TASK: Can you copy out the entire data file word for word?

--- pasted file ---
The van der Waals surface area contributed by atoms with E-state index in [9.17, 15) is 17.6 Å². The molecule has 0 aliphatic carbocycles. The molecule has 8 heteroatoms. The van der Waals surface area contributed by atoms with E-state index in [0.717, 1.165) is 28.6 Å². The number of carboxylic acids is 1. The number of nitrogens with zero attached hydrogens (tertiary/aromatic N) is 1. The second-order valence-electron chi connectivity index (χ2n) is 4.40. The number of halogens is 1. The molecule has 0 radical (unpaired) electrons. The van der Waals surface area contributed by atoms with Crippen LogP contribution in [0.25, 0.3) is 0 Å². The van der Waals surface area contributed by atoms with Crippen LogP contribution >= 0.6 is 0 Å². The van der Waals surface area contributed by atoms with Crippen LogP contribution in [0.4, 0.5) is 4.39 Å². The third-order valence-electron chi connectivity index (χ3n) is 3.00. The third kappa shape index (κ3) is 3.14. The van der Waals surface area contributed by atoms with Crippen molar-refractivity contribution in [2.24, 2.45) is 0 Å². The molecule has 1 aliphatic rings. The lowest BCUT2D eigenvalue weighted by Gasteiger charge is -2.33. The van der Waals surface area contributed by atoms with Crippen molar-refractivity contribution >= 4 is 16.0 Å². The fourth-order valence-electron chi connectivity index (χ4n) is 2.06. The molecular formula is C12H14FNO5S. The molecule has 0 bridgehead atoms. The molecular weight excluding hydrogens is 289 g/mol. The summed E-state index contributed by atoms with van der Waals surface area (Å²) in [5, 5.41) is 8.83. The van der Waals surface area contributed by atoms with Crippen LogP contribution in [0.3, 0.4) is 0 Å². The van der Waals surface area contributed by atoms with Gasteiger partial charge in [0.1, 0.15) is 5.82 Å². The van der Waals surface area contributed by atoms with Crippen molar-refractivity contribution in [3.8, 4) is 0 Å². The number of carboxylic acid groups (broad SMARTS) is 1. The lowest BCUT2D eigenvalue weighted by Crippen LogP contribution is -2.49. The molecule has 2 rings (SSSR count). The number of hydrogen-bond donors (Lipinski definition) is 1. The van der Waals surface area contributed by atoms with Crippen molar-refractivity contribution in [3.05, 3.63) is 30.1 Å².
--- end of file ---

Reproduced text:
The van der Waals surface area contributed by atoms with E-state index in [9.17, 15) is 17.6 Å². The molecule has 0 aliphatic carbocycles. The molecule has 8 heteroatoms. The van der Waals surface area contributed by atoms with E-state index in [0.717, 1.165) is 28.6 Å². The number of carboxylic acids is 1. The number of nitrogens with zero attached hydrogens (tertiary/aromatic N) is 1. The second-order valence-electron chi connectivity index (χ2n) is 4.40. The number of halogens is 1. The molecule has 0 radical (unpaired) electrons. The van der Waals surface area contributed by atoms with Crippen LogP contribution in [0.25, 0.3) is 0 Å². The van der Waals surface area contributed by atoms with Crippen LogP contribution >= 0.6 is 0 Å². The van der Waals surface area contributed by atoms with Crippen LogP contribution in [0.4, 0.5) is 4.39 Å². The third-order valence-electron chi connectivity index (χ3n) is 3.00. The third kappa shape index (κ3) is 3.14. The van der Waals surface area contributed by atoms with Crippen molar-refractivity contribution in [2.24, 2.45) is 0 Å². The molecule has 1 aliphatic rings. The lowest BCUT2D eigenvalue weighted by Gasteiger charge is -2.33. The van der Waals surface area contributed by atoms with Crippen molar-refractivity contribution >= 4 is 16.0 Å². The fourth-order valence-electron chi connectivity index (χ4n) is 2.06. The molecular formula is C12H14FNO5S. The molecule has 0 bridgehead atoms. The molecular weight excluding hydrogens is 289 g/mol. The summed E-state index contributed by atoms with van der Waals surface area (Å²) in [5, 5.41) is 8.83. The van der Waals surface area contributed by atoms with Crippen LogP contribution in [0.3, 0.4) is 0 Å². The van der Waals surface area contributed by atoms with Gasteiger partial charge in [0.1, 0.15) is 5.82 Å². The van der Waals surface area contributed by atoms with Crippen molar-refractivity contribution in [3.8, 4) is 0 Å². The number of carboxylic acid groups (broad SMARTS) is 1. The lowest BCUT2D eigenvalue weighted by Crippen LogP contribution is -2.49. The molecule has 2 rings (SSSR count). The number of hydrogen-bond donors (Lipinski definition) is 1. The van der Waals surface area contributed by atoms with Crippen molar-refractivity contribution in [3.05, 3.63) is 30.1 Å².